Tax Planning For A United Kingdom Investment Property

Due to the in-depth nature of the system, it is important that you consult an expert tax advisor when considering your purchase in the UK. Here you can obtain a brief guideline to the UK property tax system.


Tax on Rental Income

Tax is charged on rental income at up to 40%, dependant on your individual status.

Rental income, whether from all or part of your property, is regarded by the tax authorities as if you were running a rental business. As the “landlord” you will be taxed on the overall net profit made from rental income each year, after deducting any allowable property-related expenses.

For landlords who do not live in the UK for most of the time, but receive rental income from UK property, the arrangements to pay tax are different. For further information visit Hmrc.gov.uk.

If you rent a room out in your own home, under the Rent a Room Scheme, a tax free ceiling of 4,250 GBP per year is allowed.

Capital Gains Tax (CGT)

Depending on your income bracket, CGT is charged at 10%, 20% or 40% on the proceeds of a property sale, or the market value of a gift, less its original cost. This tax is payable by 31 January following the relevant tax year; however, if you are a non-resident of the UK, you may not be liable to pay CGT. As ever, there are some important exceptions (eg. gains in disposal of UK assets used to carry on a trade, profession or vocation in the UK).

Investors in commercial property can benefit from a potential 75% Capital Gains Tax exemption. This is achievable after owning a commercial property for just two years and a potential 50% exemption applies if you sell between one and two years after purchasing the property.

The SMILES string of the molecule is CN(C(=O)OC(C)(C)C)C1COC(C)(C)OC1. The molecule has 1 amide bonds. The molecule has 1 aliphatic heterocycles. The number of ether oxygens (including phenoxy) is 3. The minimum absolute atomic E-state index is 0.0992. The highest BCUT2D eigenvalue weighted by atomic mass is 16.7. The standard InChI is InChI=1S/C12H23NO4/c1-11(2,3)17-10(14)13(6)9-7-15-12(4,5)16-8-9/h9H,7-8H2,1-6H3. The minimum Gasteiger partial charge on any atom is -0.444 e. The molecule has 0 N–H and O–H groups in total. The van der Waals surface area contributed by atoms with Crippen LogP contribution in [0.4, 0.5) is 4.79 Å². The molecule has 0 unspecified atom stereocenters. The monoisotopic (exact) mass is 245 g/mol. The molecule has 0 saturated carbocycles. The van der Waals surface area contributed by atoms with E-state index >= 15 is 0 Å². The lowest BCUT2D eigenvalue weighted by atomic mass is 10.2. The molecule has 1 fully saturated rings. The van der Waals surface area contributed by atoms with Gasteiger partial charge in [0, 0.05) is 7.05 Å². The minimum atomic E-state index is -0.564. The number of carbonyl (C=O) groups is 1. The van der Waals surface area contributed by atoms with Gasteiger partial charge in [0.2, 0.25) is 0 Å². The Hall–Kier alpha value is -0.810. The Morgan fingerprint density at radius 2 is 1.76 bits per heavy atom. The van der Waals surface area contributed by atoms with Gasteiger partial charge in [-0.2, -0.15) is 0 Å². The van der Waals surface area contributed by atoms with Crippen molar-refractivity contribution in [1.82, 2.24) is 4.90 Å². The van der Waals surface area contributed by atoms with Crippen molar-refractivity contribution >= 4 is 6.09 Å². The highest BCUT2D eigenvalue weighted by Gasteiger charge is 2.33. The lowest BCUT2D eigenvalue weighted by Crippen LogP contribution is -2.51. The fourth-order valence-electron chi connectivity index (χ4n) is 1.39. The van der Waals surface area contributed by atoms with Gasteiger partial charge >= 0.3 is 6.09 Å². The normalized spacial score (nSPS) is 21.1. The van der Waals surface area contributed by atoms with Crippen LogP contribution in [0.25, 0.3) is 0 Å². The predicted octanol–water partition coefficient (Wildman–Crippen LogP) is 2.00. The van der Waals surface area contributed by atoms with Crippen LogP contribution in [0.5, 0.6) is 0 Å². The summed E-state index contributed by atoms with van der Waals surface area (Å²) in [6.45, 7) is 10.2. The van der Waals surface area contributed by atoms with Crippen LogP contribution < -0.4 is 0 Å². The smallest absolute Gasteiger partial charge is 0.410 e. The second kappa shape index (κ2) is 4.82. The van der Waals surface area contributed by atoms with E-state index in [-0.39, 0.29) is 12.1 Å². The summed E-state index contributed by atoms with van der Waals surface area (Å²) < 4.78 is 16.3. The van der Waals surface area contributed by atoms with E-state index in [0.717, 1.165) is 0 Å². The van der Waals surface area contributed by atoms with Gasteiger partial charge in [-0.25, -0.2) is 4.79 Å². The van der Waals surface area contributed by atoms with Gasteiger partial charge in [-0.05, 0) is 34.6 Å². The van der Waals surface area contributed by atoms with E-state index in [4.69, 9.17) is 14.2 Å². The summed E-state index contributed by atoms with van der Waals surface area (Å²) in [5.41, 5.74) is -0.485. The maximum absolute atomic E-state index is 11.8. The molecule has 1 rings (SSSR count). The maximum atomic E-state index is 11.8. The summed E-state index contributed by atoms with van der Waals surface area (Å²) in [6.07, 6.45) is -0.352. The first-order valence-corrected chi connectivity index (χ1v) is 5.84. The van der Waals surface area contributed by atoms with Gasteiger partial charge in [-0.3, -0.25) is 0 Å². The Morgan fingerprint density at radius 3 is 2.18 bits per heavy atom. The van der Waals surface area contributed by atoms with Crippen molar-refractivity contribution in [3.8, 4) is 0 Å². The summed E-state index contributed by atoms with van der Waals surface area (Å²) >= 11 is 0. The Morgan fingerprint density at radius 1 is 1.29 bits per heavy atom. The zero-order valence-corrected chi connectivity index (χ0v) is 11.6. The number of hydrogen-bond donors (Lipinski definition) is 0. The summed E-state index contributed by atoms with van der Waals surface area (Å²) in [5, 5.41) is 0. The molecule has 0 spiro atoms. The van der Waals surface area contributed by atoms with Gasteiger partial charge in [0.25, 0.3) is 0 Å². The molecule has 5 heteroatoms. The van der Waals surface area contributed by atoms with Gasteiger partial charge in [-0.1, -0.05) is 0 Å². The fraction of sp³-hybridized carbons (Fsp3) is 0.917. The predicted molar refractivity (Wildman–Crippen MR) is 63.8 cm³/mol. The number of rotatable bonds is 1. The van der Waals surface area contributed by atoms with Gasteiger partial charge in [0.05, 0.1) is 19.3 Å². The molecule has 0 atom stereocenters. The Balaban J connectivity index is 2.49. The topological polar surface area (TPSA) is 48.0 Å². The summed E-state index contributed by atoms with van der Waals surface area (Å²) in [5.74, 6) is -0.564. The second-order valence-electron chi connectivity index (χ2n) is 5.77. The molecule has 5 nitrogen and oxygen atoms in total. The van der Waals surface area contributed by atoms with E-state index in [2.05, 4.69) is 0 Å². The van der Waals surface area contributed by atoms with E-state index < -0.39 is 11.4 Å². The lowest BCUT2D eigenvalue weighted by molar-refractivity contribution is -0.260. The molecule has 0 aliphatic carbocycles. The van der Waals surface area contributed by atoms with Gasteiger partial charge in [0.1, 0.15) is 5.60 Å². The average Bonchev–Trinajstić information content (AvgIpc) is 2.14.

Value Added Tax (VAT)

A hugely complex issue, VAT is subject to wide interpretation and your tax advisor will need to advise you on your particular obligations. VAT is charged on many of the costs relating to the purchase of your English property, eg. architects, estate agents, lawyers, surveyors, and is set at 17.5%.

VAT is not normally charged for the letting of residential accommodation and the VAT paid on costs relating to rental property is rarely recoverable.

VAT is charged on services relating to UK land regardless of the place in which the recipient resides for VAT purposes; the zero-rating available in respect of certain international services is not available where the services relate directly to UK land. Some associated services less directly connected with land (for example, accountancy fees) will usually be zero-rated.

Inheritance/Wealth Tax (IHT)

As in most countries, it is important to plan in advance to avoid your beneficiaries paying inordinate amounts of tax upon inheritance. IHT is charged at 40% for property exceeding the value of £300,000. However, recent legislation has doubled the value of assets that couples can leave behind without incurring inheritance tax. Married couples and civil partners now have a combined threshold of £600,000, rising to £700,000 by 2010.

There are ways in which you can greatly reduce or abolish this tax:

  • “Gifts” can be given seven years before your death
  • A discretionary trust could be set up
  • Property can be owned through the medium of a non-UK registered company

Stamp Duty

Although Stamp Duty hasn’t yet reached the levels found elsewhere in Europe, it is nevertheless a significant cost when investing in UK property. As a general guide, duty is charged at the following rates:

Property price Stamp Duty
Under 60,000 GBP None
60,000 - 250, 000 GBP 1% of total purchase price
251,000 – 500,000 GBP 3% of total purchase price

Council Tax

The main form of local property taxation in England, Council Tax is charged on domestic property and is collected by the local authorities. Generally, the higher price, the greater the tax will be.

There are three circumstances when your council tax bill may be reduced:

  1. via the reduction scheme for disabled people
  2. the council tax benefit and second adult rebate
  3. if you own the property and no one is resident

Furnished second or holiday homes in England and Scotland will be liable for Council Tax but will enjoy a 10% - 50% discount because no one lives there on a permanent basis.

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